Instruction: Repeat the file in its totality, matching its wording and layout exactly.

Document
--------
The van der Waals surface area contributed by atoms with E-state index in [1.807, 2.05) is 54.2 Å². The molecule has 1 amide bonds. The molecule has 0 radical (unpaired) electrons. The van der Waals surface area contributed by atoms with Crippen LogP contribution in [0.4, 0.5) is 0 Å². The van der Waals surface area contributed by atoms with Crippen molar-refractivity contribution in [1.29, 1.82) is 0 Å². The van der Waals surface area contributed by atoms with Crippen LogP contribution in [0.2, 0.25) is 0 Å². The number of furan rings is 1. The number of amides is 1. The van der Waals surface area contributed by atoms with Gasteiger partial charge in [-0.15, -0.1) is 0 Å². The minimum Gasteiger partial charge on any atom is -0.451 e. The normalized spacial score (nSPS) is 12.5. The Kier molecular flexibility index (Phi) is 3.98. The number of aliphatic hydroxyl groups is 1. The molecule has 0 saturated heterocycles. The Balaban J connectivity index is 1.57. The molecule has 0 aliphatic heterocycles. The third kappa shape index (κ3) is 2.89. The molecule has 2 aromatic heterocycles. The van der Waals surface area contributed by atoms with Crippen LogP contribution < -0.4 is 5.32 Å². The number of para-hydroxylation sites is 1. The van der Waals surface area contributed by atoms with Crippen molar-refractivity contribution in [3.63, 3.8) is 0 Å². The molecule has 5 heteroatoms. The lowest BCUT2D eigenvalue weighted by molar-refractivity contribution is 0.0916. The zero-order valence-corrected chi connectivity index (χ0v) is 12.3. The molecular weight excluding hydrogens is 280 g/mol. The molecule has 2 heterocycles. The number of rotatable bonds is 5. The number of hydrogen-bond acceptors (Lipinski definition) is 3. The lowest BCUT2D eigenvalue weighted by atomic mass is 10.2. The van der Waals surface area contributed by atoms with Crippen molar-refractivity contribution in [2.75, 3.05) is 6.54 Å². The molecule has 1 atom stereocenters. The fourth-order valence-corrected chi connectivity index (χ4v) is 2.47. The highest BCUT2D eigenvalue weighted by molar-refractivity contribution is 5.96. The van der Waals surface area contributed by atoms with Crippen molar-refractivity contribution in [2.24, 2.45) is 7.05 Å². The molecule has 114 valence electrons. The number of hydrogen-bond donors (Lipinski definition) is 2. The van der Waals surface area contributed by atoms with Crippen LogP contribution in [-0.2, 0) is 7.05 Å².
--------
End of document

The van der Waals surface area contributed by atoms with E-state index in [1.807, 2.05) is 54.2 Å². The molecule has 1 amide bonds. The molecule has 0 radical (unpaired) electrons. The van der Waals surface area contributed by atoms with Crippen LogP contribution in [0.4, 0.5) is 0 Å². The van der Waals surface area contributed by atoms with Crippen molar-refractivity contribution in [1.29, 1.82) is 0 Å². The van der Waals surface area contributed by atoms with Crippen LogP contribution in [0.2, 0.25) is 0 Å². The number of furan rings is 1. The number of amides is 1. The van der Waals surface area contributed by atoms with Gasteiger partial charge in [-0.15, -0.1) is 0 Å². The minimum Gasteiger partial charge on any atom is -0.451 e. The normalized spacial score (nSPS) is 12.5. The Kier molecular flexibility index (Phi) is 3.98. The number of aliphatic hydroxyl groups is 1. The molecule has 0 saturated heterocycles. The Balaban J connectivity index is 1.57. The molecule has 0 aliphatic heterocycles. The third kappa shape index (κ3) is 2.89. The molecule has 2 aromatic heterocycles. The van der Waals surface area contributed by atoms with Crippen LogP contribution < -0.4 is 5.32 Å². The number of para-hydroxylation sites is 1. The van der Waals surface area contributed by atoms with Crippen molar-refractivity contribution in [3.63, 3.8) is 0 Å². The molecule has 5 heteroatoms. The lowest BCUT2D eigenvalue weighted by molar-refractivity contribution is 0.0916. The zero-order valence-corrected chi connectivity index (χ0v) is 12.3. The molecular weight excluding hydrogens is 280 g/mol. The molecule has 2 heterocycles. The number of rotatable bonds is 5. The number of hydrogen-bond acceptors (Lipinski definition) is 3. The lowest BCUT2D eigenvalue weighted by atomic mass is 10.2. The van der Waals surface area contributed by atoms with Crippen molar-refractivity contribution in [2.75, 3.05) is 6.54 Å². The molecule has 1 atom stereocenters. The fourth-order valence-corrected chi connectivity index (χ4v) is 2.47. The highest BCUT2D eigenvalue weighted by molar-refractivity contribution is 5.96. The van der Waals surface area contributed by atoms with Crippen molar-refractivity contribution in [2.24, 2.45) is 7.05 Å². The molecule has 114 valence electrons. The number of hydrogen-bond donors (Lipinski definition) is 2. The van der Waals surface area contributed by atoms with Crippen LogP contribution in [-0.2, 0) is 7.05 Å².